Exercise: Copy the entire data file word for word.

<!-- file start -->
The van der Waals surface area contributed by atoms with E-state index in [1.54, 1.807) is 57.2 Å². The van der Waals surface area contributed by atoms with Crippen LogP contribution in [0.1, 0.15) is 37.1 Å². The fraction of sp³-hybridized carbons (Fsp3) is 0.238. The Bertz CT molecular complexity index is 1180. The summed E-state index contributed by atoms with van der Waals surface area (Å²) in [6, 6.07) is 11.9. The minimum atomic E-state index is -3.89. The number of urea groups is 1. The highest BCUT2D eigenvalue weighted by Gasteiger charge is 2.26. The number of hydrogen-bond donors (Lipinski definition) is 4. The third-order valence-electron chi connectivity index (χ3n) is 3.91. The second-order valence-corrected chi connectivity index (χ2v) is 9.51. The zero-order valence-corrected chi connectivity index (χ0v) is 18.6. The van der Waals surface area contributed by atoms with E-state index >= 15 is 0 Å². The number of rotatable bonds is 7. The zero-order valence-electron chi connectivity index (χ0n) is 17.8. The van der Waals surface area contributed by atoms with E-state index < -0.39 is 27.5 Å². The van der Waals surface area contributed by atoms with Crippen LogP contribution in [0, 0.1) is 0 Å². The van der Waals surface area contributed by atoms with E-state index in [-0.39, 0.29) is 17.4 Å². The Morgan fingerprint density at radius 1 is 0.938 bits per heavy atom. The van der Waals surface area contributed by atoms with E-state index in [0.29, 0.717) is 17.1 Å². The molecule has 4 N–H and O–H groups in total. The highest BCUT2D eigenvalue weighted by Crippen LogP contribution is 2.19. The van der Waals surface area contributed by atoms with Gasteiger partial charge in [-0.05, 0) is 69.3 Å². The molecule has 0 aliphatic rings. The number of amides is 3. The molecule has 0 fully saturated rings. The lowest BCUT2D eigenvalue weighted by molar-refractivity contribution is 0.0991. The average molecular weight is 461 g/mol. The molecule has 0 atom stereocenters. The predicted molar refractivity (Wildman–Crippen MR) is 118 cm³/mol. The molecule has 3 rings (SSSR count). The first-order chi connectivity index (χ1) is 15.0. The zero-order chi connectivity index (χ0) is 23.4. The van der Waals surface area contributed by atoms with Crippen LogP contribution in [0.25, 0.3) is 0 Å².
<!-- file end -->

The van der Waals surface area contributed by atoms with E-state index in [1.54, 1.807) is 57.2 Å². The van der Waals surface area contributed by atoms with Crippen LogP contribution in [0.1, 0.15) is 37.1 Å². The fraction of sp³-hybridized carbons (Fsp3) is 0.238. The Bertz CT molecular complexity index is 1180. The summed E-state index contributed by atoms with van der Waals surface area (Å²) in [6, 6.07) is 11.9. The minimum atomic E-state index is -3.89. The number of urea groups is 1. The highest BCUT2D eigenvalue weighted by Gasteiger charge is 2.26. The number of hydrogen-bond donors (Lipinski definition) is 4. The third-order valence-electron chi connectivity index (χ3n) is 3.91. The second-order valence-corrected chi connectivity index (χ2v) is 9.51. The zero-order valence-corrected chi connectivity index (χ0v) is 18.6. The van der Waals surface area contributed by atoms with E-state index >= 15 is 0 Å². The number of rotatable bonds is 7. The zero-order valence-electron chi connectivity index (χ0n) is 17.8. The van der Waals surface area contributed by atoms with E-state index < -0.39 is 27.5 Å². The van der Waals surface area contributed by atoms with Crippen LogP contribution in [0, 0.1) is 0 Å². The van der Waals surface area contributed by atoms with E-state index in [-0.39, 0.29) is 17.4 Å². The Morgan fingerprint density at radius 1 is 0.938 bits per heavy atom. The van der Waals surface area contributed by atoms with E-state index in [0.29, 0.717) is 17.1 Å². The molecule has 4 N–H and O–H groups in total. The highest BCUT2D eigenvalue weighted by Crippen LogP contribution is 2.19. The van der Waals surface area contributed by atoms with Gasteiger partial charge in [-0.05, 0) is 69.3 Å². The molecule has 0 aliphatic rings. The number of amides is 3. The molecule has 0 fully saturated rings. The lowest BCUT2D eigenvalue weighted by molar-refractivity contribution is 0.0991. The average molecular weight is 461 g/mol. The molecule has 0 atom stereocenters. The predicted molar refractivity (Wildman–Crippen MR) is 118 cm³/mol. The molecule has 3 rings (SSSR count). The first-order chi connectivity index (χ1) is 15.0. The zero-order chi connectivity index (χ0) is 23.4. The van der Waals surface area contributed by atoms with Crippen LogP contribution in [0.25, 0.3) is 0 Å².